Gender Gender

Youth call for sex education curriculum

A volunteer delivers a sexual health lesson at a primary schools in the small town of Nakalama in eastern Uganda. Photo by: International Citizen Service / CC BY

MARGARET SAMULELA, Arusha
YOUTH from the Media Network on Child Rights and Development have called for a comprehensive sexual reproductive health education curriculum to protect young people from vices such as teenage pregnancy and contraction of sexually transmitted diseases (STIs).

Speaking in an interview during the 2017 Youth Forum in Arusha, Tanzania, recently, Media Network on Child Rights and Development junior reporter Mwiza Zulu said a lack of access to adequate reproductive health education is one of the key issues acknowledged and highlighted by young people as needing immediate address in the Zambian system.

Ms Zulu attributed most of the teenage pregnancy cases to lack of knowledge caused by the lack of safe spaces for young people to access information from.
“Most of the time, teenagers will rely on their peers for information, but this is usually inaccurate because it is gathered from unqualified and unreliable sources that young people pick from the internet,” she said.
Ms Zulu also said lack of inclusion in the decision-making process has resulted in youths feeling left out and neglected. She cited an incident last year when the organisation invited political leaders to a discussion in Lusaka at which only one political party sent a representative.
“The other thing that has stood out in our discussion in Zambia is that we would like to have full inclusion in the decision-making process on matters affecting us,” she said.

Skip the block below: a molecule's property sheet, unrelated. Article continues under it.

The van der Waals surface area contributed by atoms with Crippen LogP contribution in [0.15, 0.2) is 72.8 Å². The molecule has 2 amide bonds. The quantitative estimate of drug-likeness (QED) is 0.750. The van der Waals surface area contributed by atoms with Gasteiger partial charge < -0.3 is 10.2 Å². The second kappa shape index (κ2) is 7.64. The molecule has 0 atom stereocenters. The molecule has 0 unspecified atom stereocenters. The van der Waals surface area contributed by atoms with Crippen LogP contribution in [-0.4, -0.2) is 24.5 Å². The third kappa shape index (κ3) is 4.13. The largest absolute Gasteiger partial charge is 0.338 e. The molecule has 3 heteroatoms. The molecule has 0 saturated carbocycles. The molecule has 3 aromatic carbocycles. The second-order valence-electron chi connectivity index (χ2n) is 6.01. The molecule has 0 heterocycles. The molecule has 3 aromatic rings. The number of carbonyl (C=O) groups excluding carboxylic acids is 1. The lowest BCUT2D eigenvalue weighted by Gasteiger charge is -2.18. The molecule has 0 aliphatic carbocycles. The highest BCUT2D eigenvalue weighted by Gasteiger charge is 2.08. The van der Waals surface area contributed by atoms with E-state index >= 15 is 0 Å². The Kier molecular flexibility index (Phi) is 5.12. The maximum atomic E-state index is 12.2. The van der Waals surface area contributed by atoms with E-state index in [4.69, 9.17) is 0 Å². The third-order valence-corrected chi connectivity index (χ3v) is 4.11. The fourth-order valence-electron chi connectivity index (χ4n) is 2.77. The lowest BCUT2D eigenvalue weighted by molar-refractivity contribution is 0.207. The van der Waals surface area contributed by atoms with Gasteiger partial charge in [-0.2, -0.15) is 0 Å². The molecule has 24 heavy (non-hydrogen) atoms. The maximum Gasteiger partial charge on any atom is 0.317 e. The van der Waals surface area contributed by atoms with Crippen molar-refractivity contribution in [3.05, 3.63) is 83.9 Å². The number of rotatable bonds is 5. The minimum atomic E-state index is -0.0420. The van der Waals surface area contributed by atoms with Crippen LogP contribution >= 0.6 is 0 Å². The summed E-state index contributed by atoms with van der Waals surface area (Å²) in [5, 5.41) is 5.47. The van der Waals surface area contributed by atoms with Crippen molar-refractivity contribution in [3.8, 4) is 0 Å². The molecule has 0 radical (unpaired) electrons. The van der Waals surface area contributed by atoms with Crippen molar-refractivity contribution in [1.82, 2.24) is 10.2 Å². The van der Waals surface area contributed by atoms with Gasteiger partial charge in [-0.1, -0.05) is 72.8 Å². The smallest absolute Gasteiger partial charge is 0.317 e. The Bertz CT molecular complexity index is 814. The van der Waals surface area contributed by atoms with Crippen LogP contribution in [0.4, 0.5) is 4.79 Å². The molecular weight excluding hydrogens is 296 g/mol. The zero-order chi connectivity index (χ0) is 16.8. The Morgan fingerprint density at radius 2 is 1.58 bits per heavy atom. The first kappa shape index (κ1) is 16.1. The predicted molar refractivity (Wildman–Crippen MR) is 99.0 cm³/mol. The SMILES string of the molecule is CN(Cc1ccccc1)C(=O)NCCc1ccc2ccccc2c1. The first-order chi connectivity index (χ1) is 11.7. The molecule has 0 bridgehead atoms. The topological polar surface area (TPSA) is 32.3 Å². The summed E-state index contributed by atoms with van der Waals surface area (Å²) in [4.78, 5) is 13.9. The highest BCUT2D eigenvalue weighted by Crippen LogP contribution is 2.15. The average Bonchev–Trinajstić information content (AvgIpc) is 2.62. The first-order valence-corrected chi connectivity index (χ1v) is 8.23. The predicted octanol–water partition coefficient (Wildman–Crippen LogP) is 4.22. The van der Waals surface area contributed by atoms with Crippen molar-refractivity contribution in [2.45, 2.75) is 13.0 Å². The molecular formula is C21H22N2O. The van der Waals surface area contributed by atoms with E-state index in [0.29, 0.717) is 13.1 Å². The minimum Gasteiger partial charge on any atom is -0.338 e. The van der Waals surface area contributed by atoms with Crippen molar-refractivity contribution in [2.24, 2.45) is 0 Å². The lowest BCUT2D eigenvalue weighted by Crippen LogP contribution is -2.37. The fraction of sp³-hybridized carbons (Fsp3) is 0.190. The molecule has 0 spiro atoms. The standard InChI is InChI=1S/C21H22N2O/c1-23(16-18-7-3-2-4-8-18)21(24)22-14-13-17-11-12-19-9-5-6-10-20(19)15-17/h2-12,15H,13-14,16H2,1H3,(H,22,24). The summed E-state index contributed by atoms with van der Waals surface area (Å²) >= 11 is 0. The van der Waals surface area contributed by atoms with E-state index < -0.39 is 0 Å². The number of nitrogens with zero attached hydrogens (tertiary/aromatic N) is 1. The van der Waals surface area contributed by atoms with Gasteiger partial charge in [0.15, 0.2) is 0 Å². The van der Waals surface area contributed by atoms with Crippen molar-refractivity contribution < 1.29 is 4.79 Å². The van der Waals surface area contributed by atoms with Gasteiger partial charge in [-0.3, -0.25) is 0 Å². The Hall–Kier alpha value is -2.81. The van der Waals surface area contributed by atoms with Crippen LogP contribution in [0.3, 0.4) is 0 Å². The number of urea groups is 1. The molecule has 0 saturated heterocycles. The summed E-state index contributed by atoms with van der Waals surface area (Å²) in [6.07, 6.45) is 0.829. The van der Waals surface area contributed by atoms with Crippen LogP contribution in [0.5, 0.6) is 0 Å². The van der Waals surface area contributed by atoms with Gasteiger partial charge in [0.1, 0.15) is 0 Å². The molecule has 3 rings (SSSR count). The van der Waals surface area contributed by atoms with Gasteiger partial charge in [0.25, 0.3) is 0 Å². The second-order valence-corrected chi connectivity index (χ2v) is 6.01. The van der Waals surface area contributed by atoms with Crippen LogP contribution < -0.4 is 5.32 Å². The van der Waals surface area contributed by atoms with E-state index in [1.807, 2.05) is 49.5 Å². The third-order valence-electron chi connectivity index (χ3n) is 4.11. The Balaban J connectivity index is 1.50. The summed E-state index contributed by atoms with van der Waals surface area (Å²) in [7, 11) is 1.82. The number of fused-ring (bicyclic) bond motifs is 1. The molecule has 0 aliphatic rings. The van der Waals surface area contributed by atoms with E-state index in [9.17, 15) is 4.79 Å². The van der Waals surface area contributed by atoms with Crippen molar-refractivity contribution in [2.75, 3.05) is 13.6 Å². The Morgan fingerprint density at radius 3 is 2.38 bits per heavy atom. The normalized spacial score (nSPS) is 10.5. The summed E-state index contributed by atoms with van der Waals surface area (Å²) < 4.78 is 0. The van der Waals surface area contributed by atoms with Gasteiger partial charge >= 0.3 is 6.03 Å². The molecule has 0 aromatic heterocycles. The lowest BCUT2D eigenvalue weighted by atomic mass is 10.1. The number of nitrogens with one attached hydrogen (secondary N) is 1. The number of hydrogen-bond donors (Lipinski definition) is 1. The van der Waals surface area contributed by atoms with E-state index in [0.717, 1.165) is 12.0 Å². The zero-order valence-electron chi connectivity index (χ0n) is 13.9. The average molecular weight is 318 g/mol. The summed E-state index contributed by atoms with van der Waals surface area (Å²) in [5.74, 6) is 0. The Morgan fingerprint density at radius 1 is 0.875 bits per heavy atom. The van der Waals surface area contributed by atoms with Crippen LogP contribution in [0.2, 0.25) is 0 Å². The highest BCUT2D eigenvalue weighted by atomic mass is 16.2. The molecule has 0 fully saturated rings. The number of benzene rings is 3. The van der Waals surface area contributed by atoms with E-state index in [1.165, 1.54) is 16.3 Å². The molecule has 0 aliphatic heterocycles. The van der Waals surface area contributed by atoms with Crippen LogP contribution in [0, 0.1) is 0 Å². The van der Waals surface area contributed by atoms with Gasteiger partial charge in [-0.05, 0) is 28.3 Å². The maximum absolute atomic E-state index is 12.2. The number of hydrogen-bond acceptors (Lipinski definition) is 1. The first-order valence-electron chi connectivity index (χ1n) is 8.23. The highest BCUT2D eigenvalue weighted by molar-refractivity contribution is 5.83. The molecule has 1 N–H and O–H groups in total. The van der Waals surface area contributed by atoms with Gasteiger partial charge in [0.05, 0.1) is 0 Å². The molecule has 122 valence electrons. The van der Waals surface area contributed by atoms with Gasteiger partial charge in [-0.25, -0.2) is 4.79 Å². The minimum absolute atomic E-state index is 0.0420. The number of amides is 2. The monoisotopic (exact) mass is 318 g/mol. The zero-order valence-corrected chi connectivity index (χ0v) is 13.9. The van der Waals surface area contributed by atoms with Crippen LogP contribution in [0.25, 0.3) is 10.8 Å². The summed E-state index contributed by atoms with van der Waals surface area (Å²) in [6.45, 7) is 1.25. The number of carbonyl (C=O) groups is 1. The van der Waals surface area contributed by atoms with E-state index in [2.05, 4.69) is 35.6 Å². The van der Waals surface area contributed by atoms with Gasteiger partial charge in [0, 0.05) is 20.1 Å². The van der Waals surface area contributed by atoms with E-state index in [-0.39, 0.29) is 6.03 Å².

She said at many fora, young people are reduced to performing small roles without being given an actual long-term platform to be part of the solution.
“Young people are usually used to present flowers, or read a speech which is thereafter filed. However, what we are advocating is a platform that will enable us to give us an opportunity to be there from the inception to the implementation of any project that we are involved in,” she said.
The organisation has bureaus in 10 districts through which meetings are held with other young people to discuss issues affecting them.
Other key issues brought out by youths from other countries who attended the youth forum included child marriage, child abuse, child labour and early marriage.
The youth forum was held in Arusha, Tanzania, hosted by the Regional Psychosocial Support Initiative (REPSSI) ahead of the Psychosocial Support forum under the theme Equity, Equality for all girls, boys and youth.

 

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